The problem of pirating and counterfeiting has grown from small-scale imitations of Levi’s jeans and Zippo lighters to a phenomenon that costs the United States an estimated $200 billion dollars per year. Pirated DVDs, computer software, designer clothes, and machinery flood global markets, inflicting heavy losses on U.S. businesses, while counterfeit medicines, auto and aircraft parts, and baby formula regularly cause fatalities around the world. The theft of artistic and scientific creation is draining our economy. It is the great economic crime of the twenty-first century.
Pat Choate, the author of the best-selling Agents of Influence, examines the roots of conflicts over intellectual property and how the establishment of patent and copyright protections helped propel the American economy. He interweaves the stories of Eli Whitney, Alexander Graham Bell, and Thomas Edison to illustrate how the United States transformed itself from a largely agricultural society into a manufacturing, scientific, and technological superpower, giving rise to further copyright and patent protection laws. He traces the emergence of Germany, Japan, and China as rivals to American primacy through copying, counterfeiting, and underpricing American products and media. He reveals the shockingly meager effectiveness of current efforts to defend American businesses, inventors, and artists from corporate espionage. And he sounds a powerfully convincing warning that the general indifference of our government toward the security of American intellectual property is already affecting job security and the economy in general (an estimated $24 billion is lost each year to pirated films, music recordings, books, and other merchandise in China alone).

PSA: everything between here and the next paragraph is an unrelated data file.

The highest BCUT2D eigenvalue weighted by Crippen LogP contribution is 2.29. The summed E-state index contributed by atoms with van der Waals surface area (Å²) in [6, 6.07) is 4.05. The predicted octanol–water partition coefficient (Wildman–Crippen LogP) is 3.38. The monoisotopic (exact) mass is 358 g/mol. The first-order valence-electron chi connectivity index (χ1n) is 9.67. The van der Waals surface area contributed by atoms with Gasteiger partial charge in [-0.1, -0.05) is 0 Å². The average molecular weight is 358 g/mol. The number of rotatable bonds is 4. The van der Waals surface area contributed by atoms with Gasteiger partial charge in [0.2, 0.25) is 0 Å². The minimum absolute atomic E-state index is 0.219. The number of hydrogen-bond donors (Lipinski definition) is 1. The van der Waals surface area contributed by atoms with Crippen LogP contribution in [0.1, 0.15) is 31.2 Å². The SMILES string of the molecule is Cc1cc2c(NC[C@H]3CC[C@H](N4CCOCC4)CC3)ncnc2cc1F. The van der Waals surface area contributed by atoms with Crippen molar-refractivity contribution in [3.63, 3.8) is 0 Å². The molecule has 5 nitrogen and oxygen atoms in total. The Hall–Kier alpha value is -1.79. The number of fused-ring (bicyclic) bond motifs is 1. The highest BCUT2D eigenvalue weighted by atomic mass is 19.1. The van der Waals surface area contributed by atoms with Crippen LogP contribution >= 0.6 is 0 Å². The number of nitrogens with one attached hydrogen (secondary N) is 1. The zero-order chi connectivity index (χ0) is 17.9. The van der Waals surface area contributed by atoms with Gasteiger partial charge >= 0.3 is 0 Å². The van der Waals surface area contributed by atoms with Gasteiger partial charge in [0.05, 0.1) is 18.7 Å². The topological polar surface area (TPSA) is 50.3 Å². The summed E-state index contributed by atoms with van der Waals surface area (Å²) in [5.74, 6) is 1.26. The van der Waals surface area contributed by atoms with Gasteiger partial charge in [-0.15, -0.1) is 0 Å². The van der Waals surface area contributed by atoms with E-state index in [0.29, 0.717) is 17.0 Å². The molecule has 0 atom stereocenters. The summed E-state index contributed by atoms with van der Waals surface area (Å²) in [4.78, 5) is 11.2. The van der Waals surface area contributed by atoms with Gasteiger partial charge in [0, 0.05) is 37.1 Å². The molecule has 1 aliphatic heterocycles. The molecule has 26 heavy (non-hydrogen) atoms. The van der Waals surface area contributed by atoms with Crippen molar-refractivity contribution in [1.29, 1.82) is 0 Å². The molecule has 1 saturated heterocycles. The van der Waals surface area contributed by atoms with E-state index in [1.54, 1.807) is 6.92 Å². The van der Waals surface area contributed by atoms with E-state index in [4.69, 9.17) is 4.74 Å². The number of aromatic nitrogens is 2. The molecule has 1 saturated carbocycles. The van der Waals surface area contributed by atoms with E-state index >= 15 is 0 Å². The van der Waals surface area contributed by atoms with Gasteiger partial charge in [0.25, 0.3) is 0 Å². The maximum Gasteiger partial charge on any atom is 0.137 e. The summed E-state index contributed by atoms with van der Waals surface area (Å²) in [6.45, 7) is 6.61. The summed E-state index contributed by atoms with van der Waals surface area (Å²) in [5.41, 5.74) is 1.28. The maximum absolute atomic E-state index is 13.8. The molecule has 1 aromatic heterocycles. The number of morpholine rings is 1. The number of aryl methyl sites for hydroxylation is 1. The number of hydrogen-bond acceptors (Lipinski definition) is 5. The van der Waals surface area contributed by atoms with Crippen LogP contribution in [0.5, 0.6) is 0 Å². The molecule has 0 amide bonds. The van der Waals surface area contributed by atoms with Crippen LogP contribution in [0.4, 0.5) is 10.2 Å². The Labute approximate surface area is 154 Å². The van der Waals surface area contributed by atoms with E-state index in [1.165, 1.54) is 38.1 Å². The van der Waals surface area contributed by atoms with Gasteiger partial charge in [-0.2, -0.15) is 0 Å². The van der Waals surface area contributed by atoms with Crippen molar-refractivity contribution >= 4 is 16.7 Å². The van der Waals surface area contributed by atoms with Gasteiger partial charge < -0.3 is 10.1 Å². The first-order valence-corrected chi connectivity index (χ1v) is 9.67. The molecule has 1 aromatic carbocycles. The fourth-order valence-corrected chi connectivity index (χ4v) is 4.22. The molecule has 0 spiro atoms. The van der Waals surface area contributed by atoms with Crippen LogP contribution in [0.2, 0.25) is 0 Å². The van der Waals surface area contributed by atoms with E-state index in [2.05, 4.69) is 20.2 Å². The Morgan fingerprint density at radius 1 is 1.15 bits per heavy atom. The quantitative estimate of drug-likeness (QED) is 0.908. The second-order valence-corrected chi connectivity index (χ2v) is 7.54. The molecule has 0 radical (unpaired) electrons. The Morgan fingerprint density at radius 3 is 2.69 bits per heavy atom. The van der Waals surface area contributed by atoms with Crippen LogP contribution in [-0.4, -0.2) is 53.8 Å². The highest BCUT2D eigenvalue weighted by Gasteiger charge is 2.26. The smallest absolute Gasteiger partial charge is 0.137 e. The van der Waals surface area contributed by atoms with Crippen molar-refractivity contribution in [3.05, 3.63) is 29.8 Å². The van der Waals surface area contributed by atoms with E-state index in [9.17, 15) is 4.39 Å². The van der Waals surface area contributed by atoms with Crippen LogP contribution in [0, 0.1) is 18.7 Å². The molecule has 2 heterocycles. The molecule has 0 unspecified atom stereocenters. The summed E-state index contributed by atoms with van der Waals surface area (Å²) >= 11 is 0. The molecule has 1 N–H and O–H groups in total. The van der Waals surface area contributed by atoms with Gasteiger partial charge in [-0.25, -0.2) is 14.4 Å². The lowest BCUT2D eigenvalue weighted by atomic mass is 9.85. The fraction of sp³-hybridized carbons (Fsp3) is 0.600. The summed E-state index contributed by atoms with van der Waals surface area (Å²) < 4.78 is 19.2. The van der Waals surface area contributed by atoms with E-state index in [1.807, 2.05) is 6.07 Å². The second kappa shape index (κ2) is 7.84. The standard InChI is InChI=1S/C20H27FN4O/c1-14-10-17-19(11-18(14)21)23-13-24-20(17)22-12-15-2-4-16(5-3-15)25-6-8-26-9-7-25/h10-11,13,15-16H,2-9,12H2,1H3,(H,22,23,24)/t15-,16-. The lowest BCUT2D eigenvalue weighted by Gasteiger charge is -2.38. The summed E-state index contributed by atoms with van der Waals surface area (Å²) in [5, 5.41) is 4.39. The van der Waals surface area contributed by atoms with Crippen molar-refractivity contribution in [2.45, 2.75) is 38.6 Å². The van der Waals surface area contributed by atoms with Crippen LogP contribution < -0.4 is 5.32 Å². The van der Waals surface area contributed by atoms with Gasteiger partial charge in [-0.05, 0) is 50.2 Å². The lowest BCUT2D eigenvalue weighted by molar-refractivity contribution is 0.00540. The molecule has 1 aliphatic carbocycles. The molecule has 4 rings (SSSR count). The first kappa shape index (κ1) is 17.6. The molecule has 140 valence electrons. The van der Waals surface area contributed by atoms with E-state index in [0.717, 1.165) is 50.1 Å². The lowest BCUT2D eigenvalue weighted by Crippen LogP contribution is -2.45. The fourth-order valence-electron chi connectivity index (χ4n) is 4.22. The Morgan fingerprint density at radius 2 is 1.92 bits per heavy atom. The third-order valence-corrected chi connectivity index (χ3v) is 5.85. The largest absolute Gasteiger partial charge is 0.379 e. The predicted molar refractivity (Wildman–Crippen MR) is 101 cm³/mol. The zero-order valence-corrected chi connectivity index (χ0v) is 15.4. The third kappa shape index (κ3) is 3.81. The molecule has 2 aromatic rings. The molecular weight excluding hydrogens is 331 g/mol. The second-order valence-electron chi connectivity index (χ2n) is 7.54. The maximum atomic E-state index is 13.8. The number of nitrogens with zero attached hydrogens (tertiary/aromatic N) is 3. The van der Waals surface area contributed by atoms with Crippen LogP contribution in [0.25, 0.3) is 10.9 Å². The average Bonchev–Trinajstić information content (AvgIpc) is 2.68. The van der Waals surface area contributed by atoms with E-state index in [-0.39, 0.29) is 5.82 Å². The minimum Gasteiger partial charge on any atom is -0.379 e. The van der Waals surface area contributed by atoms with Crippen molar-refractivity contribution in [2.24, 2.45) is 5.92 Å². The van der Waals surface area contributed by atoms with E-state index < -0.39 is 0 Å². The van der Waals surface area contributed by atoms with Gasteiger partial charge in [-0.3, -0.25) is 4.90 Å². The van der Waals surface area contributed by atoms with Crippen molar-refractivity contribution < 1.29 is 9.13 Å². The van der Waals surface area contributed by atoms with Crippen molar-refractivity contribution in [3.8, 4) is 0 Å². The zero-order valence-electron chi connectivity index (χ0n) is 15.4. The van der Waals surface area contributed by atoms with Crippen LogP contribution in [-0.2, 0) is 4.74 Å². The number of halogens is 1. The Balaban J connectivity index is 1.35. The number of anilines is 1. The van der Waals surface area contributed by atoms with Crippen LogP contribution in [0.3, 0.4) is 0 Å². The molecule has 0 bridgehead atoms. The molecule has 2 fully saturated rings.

Hot Property is an impassioned, clear-eyed, and sound assessment of one of the most serious problems facing the American economy today, certain to be one of the most widely discussed books of the year.
From the Hardcover edition.